Run blocks of code after a delay using Swift

Want to delay, the edge? OK

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Photo by Jonathan Dubon on Unsplash

If you want to run a block of code after a delay, you’re in the right place.

Read on for the lowdown!

Difficulty: Beginner | Easy | Normal | Challenging


  • Be able to use Swift’s Playgrounds (guide HERE)


Asynchronous: Work that can be run out of order, and usually have a callback when completed

Grand Central Dispatch (GCD): a low-level API for managing concurrent operations


If you are running this in Playgrounds you will need the following statement additionally in your code:

import PlaygroundSupportPlaygroundPage.current.needsIndefiniteExecution = true

Now PlaygroundSupport allows you to use various features of Playgrounds and is a rather excellent tool to use.

To help us run the Playground even though the function is Asynchronous. Excellent.

Running code after a delay

The code below will run after a three second delay.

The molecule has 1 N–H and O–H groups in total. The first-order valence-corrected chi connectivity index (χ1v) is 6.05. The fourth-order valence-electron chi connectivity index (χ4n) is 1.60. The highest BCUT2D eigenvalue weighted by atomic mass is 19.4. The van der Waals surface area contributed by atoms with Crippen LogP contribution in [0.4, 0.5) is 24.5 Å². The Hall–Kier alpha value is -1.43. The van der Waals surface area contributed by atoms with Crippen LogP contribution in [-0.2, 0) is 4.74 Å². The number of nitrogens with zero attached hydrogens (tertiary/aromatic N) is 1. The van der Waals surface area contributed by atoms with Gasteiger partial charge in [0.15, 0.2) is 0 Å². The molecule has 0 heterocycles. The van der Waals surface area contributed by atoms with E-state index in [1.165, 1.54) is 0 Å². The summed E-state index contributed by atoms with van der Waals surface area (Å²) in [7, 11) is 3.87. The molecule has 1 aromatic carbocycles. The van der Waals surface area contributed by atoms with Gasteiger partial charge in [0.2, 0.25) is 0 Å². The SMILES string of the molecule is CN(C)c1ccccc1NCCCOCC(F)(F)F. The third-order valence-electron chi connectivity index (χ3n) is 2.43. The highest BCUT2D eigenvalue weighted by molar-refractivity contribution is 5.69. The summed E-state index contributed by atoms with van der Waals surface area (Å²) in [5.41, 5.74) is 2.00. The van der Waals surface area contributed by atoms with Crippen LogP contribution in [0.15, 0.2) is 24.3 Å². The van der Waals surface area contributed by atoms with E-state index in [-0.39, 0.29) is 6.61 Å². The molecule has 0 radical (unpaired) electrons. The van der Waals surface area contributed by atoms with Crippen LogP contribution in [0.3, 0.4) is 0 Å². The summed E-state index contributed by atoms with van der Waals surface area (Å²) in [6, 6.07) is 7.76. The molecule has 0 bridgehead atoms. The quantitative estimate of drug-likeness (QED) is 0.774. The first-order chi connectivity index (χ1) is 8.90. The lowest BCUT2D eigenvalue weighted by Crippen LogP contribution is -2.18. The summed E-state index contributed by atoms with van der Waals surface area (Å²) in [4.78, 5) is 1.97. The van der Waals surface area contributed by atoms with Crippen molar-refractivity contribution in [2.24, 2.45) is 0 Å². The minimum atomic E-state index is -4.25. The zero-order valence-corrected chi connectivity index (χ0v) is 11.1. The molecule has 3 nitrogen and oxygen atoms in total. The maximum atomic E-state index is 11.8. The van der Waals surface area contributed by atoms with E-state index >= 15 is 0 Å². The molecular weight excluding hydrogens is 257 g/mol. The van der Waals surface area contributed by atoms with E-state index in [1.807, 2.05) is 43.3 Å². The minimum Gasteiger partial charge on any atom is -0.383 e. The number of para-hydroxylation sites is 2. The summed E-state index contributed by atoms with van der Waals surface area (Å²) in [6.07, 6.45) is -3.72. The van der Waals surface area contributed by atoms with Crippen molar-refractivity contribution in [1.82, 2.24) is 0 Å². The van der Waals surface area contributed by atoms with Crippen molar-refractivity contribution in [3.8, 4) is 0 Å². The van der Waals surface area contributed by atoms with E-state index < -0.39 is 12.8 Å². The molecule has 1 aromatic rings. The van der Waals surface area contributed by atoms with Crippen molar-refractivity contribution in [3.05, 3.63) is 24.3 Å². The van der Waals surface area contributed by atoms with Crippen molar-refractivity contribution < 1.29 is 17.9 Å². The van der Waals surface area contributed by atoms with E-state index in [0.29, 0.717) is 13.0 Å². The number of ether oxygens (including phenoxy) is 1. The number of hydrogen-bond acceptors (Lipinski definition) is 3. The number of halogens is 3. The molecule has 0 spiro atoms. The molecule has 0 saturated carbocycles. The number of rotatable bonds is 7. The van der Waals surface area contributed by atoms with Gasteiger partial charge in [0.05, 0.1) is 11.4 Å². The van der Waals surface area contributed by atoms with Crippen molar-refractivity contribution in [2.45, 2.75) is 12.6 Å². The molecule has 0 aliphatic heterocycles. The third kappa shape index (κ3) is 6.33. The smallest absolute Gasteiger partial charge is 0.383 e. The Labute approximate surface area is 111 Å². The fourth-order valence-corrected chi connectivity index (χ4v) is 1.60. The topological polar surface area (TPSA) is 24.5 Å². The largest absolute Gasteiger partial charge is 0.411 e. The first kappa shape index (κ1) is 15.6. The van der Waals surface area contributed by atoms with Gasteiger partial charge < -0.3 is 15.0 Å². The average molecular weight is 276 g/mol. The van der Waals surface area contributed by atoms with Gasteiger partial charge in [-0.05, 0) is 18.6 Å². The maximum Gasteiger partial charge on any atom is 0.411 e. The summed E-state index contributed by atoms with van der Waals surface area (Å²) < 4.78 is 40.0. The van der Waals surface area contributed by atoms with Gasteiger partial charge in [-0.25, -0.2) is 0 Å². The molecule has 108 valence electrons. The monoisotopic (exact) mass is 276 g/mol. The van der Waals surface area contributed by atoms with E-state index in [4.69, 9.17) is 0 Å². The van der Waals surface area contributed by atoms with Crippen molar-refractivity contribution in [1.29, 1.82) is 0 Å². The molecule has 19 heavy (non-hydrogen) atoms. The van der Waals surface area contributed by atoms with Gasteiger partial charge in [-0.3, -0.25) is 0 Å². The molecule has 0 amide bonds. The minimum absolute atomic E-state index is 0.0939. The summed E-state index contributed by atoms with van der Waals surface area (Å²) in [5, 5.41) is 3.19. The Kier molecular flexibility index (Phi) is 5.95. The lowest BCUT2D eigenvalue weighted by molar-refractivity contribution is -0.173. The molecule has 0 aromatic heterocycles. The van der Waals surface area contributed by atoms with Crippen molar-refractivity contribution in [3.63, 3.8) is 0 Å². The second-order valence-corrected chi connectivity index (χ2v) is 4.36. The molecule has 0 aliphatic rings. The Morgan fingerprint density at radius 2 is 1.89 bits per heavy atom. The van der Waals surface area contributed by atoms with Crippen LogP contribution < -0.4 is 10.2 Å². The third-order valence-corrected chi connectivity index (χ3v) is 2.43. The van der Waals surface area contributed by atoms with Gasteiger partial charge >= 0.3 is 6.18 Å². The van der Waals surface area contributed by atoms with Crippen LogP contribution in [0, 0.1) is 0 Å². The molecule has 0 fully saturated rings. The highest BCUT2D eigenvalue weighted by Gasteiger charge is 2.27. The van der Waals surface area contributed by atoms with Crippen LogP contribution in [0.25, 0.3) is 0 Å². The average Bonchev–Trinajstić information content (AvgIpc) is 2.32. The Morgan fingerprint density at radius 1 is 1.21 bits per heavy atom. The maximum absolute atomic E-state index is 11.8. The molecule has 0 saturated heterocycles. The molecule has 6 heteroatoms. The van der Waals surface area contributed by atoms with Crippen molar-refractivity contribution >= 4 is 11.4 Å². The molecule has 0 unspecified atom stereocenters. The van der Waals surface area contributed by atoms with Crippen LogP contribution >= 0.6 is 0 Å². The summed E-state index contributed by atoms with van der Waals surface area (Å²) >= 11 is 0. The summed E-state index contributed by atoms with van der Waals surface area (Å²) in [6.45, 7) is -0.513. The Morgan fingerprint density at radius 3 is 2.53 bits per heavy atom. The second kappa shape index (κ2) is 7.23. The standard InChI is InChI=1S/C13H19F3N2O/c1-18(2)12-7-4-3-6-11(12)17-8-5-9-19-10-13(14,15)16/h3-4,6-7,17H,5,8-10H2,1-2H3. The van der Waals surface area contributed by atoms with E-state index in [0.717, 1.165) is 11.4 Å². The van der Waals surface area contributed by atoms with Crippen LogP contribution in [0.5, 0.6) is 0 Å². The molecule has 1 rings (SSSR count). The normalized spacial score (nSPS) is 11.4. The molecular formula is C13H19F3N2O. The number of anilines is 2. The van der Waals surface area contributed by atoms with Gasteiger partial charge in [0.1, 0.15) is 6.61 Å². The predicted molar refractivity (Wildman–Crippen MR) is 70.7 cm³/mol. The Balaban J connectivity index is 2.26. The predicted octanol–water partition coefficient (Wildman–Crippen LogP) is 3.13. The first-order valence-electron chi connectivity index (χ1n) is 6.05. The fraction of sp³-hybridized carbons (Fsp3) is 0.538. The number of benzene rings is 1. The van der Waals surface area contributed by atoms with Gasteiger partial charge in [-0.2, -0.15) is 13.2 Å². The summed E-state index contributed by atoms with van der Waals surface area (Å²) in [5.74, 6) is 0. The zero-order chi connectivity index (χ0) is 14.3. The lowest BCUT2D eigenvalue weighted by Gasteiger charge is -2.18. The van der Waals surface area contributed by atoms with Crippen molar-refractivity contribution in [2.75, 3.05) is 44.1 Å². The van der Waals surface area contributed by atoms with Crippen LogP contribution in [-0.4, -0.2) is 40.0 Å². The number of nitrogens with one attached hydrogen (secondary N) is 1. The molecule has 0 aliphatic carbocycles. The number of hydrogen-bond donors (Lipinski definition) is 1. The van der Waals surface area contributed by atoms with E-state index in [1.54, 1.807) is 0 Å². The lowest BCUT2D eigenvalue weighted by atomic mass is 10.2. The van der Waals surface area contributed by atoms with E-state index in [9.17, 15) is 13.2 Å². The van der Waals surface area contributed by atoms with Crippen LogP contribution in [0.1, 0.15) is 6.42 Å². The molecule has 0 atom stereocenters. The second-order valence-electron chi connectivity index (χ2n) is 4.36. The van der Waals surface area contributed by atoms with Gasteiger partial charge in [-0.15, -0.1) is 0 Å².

DispatchQueue.main.asyncAfter(deadline: + 3.0 ) {
print("This runs after the delay")

A alternative to do this is to extract the amount of time away from the

let time = 5.0
DispatchQueue.main.asyncAfter(deadline: + time) {
print("This runs after five seconds")

Now remember if you are running this in a Playground you will need to have the following (complete) code:

Whereas the code that we can run from a normal single view Xcode project would be:


Delaying the execution of code is a simple function that most programming languages support.

In Swift, we simply have to use Grand Central dispatch to be able to achieve this.

Extend your knowledge

  • Async after has documentation by Apple (HERE)

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